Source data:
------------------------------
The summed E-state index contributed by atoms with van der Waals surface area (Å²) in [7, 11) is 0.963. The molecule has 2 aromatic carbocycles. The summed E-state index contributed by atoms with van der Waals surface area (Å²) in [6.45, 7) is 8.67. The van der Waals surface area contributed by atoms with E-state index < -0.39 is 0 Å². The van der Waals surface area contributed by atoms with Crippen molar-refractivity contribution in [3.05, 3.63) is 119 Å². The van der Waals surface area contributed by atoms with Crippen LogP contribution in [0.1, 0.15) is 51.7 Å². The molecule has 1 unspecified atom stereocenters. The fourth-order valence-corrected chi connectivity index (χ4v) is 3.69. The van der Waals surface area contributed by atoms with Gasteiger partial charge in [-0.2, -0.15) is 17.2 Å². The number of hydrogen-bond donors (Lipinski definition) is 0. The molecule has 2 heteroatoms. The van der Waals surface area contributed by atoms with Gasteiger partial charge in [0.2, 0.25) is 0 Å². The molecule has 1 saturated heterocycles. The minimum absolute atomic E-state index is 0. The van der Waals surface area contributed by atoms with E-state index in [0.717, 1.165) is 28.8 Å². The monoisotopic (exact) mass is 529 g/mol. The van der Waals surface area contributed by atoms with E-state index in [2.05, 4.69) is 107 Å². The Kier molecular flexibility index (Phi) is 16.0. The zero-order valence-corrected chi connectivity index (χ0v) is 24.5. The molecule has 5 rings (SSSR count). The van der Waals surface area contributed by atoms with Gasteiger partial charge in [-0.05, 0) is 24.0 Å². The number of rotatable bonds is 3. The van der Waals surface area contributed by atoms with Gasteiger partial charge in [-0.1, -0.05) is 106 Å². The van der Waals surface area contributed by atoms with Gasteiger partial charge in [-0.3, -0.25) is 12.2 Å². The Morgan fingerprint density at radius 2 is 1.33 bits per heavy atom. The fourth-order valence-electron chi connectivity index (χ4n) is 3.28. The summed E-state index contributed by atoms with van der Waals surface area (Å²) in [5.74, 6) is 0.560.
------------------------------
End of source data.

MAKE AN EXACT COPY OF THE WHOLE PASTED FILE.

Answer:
The summed E-state index contributed by atoms with van der Waals surface area (Å²) in [7, 11) is 0.963. The molecule has 2 aromatic carbocycles. The summed E-state index contributed by atoms with van der Waals surface area (Å²) in [6.45, 7) is 8.67. The van der Waals surface area contributed by atoms with E-state index < -0.39 is 0 Å². The van der Waals surface area contributed by atoms with Crippen molar-refractivity contribution in [3.05, 3.63) is 119 Å². The van der Waals surface area contributed by atoms with Crippen LogP contribution in [0.1, 0.15) is 51.7 Å². The molecule has 1 unspecified atom stereocenters. The fourth-order valence-corrected chi connectivity index (χ4v) is 3.69. The van der Waals surface area contributed by atoms with Gasteiger partial charge in [-0.2, -0.15) is 17.2 Å². The number of hydrogen-bond donors (Lipinski definition) is 0. The molecule has 2 heteroatoms. The van der Waals surface area contributed by atoms with Gasteiger partial charge in [0.2, 0.25) is 0 Å². The molecule has 1 saturated heterocycles. The minimum absolute atomic E-state index is 0. The van der Waals surface area contributed by atoms with E-state index in [0.717, 1.165) is 28.8 Å². The monoisotopic (exact) mass is 529 g/mol. The van der Waals surface area contributed by atoms with E-state index in [2.05, 4.69) is 107 Å². The Kier molecular flexibility index (Phi) is 16.0. The zero-order valence-corrected chi connectivity index (χ0v) is 24.5. The molecule has 5 rings (SSSR count). The van der Waals surface area contributed by atoms with Gasteiger partial charge in [-0.05, 0) is 24.0 Å². The number of rotatable bonds is 3. The van der Waals surface area contributed by atoms with Gasteiger partial charge in [-0.1, -0.05) is 106 Å². The van der Waals surface area contributed by atoms with Gasteiger partial charge in [-0.3, -0.25) is 12.2 Å². The Morgan fingerprint density at radius 2 is 1.33 bits per heavy atom. The fourth-order valence-electron chi connectivity index (χ4n) is 3.28. The summed E-state index contributed by atoms with van der Waals surface area (Å²) in [5.74, 6) is 0.560.